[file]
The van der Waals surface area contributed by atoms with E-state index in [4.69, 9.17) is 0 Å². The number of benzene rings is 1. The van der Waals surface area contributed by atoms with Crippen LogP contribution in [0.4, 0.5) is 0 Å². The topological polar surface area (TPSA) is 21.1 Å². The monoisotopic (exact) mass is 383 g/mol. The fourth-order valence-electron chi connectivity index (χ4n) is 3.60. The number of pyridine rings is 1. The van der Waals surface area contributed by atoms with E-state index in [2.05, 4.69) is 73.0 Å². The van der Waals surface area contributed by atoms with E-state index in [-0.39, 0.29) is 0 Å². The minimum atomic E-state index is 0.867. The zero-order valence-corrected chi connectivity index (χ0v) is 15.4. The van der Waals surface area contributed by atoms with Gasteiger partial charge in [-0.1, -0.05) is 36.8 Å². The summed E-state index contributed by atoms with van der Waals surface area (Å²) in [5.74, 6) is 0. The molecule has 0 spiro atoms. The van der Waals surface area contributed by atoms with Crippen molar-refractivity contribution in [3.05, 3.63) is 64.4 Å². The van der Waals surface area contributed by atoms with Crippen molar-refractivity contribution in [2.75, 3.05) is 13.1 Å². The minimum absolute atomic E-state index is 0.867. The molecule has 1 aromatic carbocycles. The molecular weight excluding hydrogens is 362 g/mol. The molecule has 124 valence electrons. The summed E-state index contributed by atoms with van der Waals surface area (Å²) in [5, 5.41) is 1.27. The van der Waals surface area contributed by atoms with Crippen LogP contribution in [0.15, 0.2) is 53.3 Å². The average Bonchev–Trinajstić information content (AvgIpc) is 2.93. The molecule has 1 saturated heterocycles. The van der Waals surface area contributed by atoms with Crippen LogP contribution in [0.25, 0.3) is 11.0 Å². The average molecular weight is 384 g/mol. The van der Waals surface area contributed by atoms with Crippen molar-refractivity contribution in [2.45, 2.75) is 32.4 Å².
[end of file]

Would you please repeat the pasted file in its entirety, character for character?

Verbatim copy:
The van der Waals surface area contributed by atoms with E-state index in [4.69, 9.17) is 0 Å². The number of benzene rings is 1. The van der Waals surface area contributed by atoms with Crippen LogP contribution in [0.4, 0.5) is 0 Å². The topological polar surface area (TPSA) is 21.1 Å². The monoisotopic (exact) mass is 383 g/mol. The fourth-order valence-electron chi connectivity index (χ4n) is 3.60. The number of pyridine rings is 1. The van der Waals surface area contributed by atoms with E-state index in [2.05, 4.69) is 73.0 Å². The van der Waals surface area contributed by atoms with E-state index in [-0.39, 0.29) is 0 Å². The minimum atomic E-state index is 0.867. The zero-order valence-corrected chi connectivity index (χ0v) is 15.4. The van der Waals surface area contributed by atoms with Gasteiger partial charge in [-0.1, -0.05) is 36.8 Å². The summed E-state index contributed by atoms with van der Waals surface area (Å²) in [5.74, 6) is 0. The molecule has 0 spiro atoms. The van der Waals surface area contributed by atoms with Crippen molar-refractivity contribution in [3.05, 3.63) is 64.4 Å². The van der Waals surface area contributed by atoms with Crippen molar-refractivity contribution in [2.75, 3.05) is 13.1 Å². The minimum absolute atomic E-state index is 0.867. The molecule has 1 aromatic carbocycles. The molecular weight excluding hydrogens is 362 g/mol. The molecule has 124 valence electrons. The summed E-state index contributed by atoms with van der Waals surface area (Å²) in [5, 5.41) is 1.27. The van der Waals surface area contributed by atoms with Crippen LogP contribution in [0.15, 0.2) is 53.3 Å². The average Bonchev–Trinajstić information content (AvgIpc) is 2.93. The molecule has 1 saturated heterocycles. The van der Waals surface area contributed by atoms with Crippen LogP contribution in [0.25, 0.3) is 11.0 Å². The average molecular weight is 384 g/mol. The van der Waals surface area contributed by atoms with Crippen molar-refractivity contribution in [2.45, 2.75) is 32.4 Å².